Appeal from the Superior Court of the District of Columbia; (Hon. Robert A. Shuker, Motions Judge)
Before Wagner, Chief Judge,* and Farrell, and King, Associate Judges.
The opinion of the court was delivered by: Wagner
WAGNER, Chief Judge: Appellees, the heirs and co-personal representatives of the estate of Alfred F. Hoyte, deceased, (hereinafter referred to as the Hoytes) filed an action in the trial court to quiet title and for declaratory and injunctive relief against appellants (hereinafter the trustees), the beneficiaries and the trustees of certain deeds of trust on the Hoyte family home at 7734 Sixteenth Street, N.W., Washington, D.C. The trial court (Judge George Mitchell) granted a temporary restraining order enjoining the trustees from foreclosing upon the subject real property. Subsequently, the trial court (Judge George Goodrich) granted a preliminary injunction precluding the trustees from foreclosing. In granting the preliminary injunction, the trial court concluded that it was likely that the Hoytes would succeed on the merits of their claim because it determined that the law of the District of Columbia controlled and that the interest terms of the trustees' deed of trust are usurious. Thereafter, the parties filed cross motions for partial summary judgment. Adopting the rationale of Judge Goodrich, the trial court (Judge Robert A. Shuker) granted partial summary judgment for the Hoytes and decreed the amount of the lien of the deed of trust and awarded attorney's fees to the Hoytes, subject to further documentation. The trial court certified the partial summary judgment in favor of the Hoytes as a final order pursuant to Super. Ct. Civ. R. 54 (b), and the trustees timely noted an appeal. *fn1 The trustees argue that the interest rate in the deed of trust is not usurious under the law of the state of Maryland which should apply. Alternatively, they argue that even assuming the applicability of District of Columbia law, the statute and regulation in effect at the relevant time exempted the deed of trust from the usury provisions. We agree with appellants' alternative argument, and therefore we reverse.
The material facts are not in dispute. On November 30, 1978, Alfred F. Hoyte executed the promissory note and a second deed of trust, which is the subject of the present challenge, in favor of Anthony Burgwald and James Johnson or assigns. Hoyte executed both documents in Silver Spring, Maryland, and a Maryland notary notarized the deed of trust. Both the note and the deed of trust contain the following language:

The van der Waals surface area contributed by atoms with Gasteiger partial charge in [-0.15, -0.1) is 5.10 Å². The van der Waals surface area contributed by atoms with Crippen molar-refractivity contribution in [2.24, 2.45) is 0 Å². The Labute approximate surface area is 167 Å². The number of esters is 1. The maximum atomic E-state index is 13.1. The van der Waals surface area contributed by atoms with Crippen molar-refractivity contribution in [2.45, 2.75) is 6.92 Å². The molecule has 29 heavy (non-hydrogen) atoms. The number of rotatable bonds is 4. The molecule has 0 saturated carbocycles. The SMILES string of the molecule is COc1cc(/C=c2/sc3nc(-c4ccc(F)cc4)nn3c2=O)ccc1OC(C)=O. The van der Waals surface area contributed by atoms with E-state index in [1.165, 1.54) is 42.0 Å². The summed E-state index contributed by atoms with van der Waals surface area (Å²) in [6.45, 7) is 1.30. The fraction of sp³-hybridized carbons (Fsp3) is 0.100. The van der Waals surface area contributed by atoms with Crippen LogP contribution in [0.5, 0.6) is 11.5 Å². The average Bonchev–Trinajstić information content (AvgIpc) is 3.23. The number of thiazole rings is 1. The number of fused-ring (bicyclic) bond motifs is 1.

It is stipulated by the parties hereto that this is a Commercial Loan in excess of $5,000.00 as defined by Regulation 74-21 Title III Section 301 of the District of Columbia.
The note authorized any "Justice of the Peace, or Clerk of any Court of Record in Maryland or elsewhere" to enter judgment by confession.
Although Hoyte actually borrowed $46,000 from Burgwald and James Johnson, the principal amount of the note is $57,500 bearing interest at the rate of 10 percent, with an acceleration provision in case of default at the rate of 20 percent per annum on the unpaid balance. The difference between the face amount of the note and the actual loan amount represents a discount fee of $11,500, which the parties agree is, in fact, interest. The note is for a two-year period with an option to extend the maturity date for an additional two years upon payment of an extension fee of 25 percent of the principal balance. The deed of trust makes reference to the execution of the promissory note, the indebtedness of $57,500, and the interest rate of ten percent, but it does not incorporate the note.
Hoyte died in 1986, having made payments upon principal in the amount of $9,200. After notice of foreclosure, the Hoytes filed this action alleging that the note and deed of trust were usurious. They contended that the rate of interest exceeded the legal limits imposed by District of Columbia law and that enforcement of the deed of trust was barred to the extent that any balance included usurious sums. *fn2 In granting partial summary judgment, the trial court decreed that the amount of the lien for the deed of trust is $36,800 (on a principal sum of $46,000 less payments of $9,200).
The decision of the trial court granting summary judgment can be affirmed only if there are no genuine issues of material fact and, upon the facts, the moving party is entitled to judgment as a matter of law. Cooke v. Griffiths-Garcia Corp., 612 A.2d 1251, 1255 (D.C. 1992); Williams v. Gerstenfeld, 514 A.2d 1172, 1175-76 (D.C. 1986). The facts pertinent to our review are not disputed, and the trustees challenge solely the application and interpretation of the law relied upon by the trial court in granting the motion. On the other hand, the Hoytes argue that the trial court properly relied upon, and applied, the law of the District of Columbia in deciding the case.
The trustees argue that the trial court erred in applying District of Columbia law in determining the usury issue because the statute, by its plain language, covers only contracts made in the District of Columbia, while the deed of trust was executed in the state of Maryland. *fn3 We need not resolve whether District or Maryland law is controlling because the result is the same under the law of either jurisdiction. We conclude that in 1978, the law of the District exempted the transaction involved in this case from the usury ceiling.
The usury statute in effect in the District on November 30, 1978 provided:
Except as otherwise provided . . . the parties to an instrument in writing for the payment of money at a future time may contract therein for the payment of interest on the principal amount ...